In his haste a man may try to run straight through a briar patch, but if he has common sense he will, like the renowned Br'er Rabbit, hunt out some trail; so he will reach the clearing quicker though he can not show so many honorable scars. Herein lies the main value of studying the lives of the masters of thought. Of each man who has markedly advanced knowledge we should make a hero, and humbly try to follow his footsteps by analyzing his methods of work. Indeed, this study of personalities should not be limited to the great, for from every man that we meet we may learn something to help our own working method; that is, we may learn if we try to. Each of us realizes that we can not give a correct estimate of a man's work unless we know his personality, Shakspere always excepted. Therefore to judge of scientific data we can be greatly aided by measuring personalities. It is then suggested, to help us to a sound judgment, to analyze the individualities of others, to see how they came by their results. This is the chief value of all collegial intercourse in seminar and society meetings. A fellow student is often the best of all teachers. And for the same reason it is well worth the time both to study the history of one's subject, that is, the methods and especially motives of its founders, and to read reverently and lovingly classical monographs whether they be now fashinable or not. How many of us do actually read Aristotle, Newton and Helmholtz? It is such study that enables us to see modern discoveries in their proper perspective, and restrains us from fancying each mole hill to be a mountain.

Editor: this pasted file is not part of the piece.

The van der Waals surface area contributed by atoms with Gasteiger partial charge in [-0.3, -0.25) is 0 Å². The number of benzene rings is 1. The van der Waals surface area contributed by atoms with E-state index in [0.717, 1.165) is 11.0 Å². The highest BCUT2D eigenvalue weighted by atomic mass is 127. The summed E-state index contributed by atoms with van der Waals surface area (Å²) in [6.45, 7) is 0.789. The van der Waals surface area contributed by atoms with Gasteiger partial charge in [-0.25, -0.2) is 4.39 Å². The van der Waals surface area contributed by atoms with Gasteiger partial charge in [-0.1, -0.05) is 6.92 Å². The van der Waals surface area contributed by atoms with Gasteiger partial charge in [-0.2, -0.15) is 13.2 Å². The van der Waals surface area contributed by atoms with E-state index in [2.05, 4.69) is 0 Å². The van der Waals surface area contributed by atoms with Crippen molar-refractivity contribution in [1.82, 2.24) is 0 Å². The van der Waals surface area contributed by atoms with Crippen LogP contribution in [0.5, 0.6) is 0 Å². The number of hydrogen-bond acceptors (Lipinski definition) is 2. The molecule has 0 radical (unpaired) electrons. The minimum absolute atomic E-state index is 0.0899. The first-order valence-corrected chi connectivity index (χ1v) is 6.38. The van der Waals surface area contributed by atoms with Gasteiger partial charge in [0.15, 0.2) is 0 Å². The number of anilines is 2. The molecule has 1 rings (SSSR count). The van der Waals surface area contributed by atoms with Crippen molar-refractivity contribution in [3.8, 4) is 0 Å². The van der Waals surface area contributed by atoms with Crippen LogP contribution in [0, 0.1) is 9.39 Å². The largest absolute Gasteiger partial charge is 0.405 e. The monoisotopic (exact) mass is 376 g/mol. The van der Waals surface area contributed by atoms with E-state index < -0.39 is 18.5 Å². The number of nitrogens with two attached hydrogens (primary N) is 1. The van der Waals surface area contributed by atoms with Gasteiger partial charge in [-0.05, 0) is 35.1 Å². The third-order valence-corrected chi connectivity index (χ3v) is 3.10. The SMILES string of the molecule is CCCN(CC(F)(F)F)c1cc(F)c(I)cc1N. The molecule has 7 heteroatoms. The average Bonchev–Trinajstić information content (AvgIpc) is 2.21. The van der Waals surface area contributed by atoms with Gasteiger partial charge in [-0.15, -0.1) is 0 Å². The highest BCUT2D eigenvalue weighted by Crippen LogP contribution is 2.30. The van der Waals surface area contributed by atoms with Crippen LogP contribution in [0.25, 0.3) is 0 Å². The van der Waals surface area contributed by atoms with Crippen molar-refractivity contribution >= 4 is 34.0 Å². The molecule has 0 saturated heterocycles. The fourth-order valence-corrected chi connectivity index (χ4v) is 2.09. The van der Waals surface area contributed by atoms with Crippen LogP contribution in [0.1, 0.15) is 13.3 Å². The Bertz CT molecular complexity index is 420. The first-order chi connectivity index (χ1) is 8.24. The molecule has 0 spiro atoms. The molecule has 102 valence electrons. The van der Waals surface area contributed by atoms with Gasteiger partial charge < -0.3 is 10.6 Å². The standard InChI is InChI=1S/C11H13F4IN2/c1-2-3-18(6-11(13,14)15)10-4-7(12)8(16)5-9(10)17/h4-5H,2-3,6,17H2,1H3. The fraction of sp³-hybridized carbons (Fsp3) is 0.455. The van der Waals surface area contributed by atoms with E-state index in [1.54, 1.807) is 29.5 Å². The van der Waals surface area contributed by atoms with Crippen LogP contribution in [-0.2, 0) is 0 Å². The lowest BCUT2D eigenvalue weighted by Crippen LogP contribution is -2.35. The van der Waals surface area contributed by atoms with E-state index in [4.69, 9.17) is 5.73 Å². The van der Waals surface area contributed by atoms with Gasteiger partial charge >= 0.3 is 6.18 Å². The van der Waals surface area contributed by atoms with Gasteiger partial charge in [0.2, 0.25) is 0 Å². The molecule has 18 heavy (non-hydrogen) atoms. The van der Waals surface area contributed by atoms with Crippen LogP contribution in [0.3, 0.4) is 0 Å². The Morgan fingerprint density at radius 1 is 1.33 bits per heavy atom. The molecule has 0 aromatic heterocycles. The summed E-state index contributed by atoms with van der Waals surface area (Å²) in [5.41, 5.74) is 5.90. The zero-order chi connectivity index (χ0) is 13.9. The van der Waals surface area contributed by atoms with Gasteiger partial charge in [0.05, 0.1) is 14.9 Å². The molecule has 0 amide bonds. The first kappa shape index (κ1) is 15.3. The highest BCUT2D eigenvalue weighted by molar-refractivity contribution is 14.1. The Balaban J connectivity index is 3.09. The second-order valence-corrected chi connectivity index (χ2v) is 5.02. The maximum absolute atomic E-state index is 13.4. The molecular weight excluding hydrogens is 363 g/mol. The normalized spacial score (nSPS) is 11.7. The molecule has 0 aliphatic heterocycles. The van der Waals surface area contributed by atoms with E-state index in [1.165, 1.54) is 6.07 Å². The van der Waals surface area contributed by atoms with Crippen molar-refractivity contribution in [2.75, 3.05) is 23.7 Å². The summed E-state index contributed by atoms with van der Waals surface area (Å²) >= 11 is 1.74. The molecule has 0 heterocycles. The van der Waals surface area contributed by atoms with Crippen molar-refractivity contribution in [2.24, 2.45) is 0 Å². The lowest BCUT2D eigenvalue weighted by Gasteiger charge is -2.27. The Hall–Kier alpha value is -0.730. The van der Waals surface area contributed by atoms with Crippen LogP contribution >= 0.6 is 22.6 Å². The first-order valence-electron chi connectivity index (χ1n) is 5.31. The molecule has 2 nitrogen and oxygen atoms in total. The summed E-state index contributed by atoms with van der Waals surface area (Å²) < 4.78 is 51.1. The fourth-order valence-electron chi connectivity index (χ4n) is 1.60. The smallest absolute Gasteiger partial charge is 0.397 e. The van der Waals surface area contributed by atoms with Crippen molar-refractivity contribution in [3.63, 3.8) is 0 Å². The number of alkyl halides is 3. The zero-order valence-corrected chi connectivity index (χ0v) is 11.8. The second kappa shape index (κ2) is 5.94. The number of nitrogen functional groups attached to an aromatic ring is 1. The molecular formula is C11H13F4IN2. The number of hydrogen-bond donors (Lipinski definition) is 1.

Breadth of judgment may be helped by catholicity of interest. Some men seem to do their best by devoting every energy to one problem, seeing nothing outside of it. Their mind is a short-focus lens with consequent penetration, but it can not see the garden for the weeds. It is perhaps more wholesome, however, and it certainly leads to a nicer mental balance, to respect all good endeavor and to try to understand at least the fundamentals of our sister subjects. This indicates the choice of a problem that is not circumscribed, but that leads into an ever-widening field. It further indicates that we should breed acquaintance with subjects quite apart from our own, to see the relations of our work to that of others. Expression of contempt for any source of knowledge is an acknowledgment of ignorance, and meagerness of ability is to be measured by narrowness. That investigator with a foreshortened horizon will find everything small.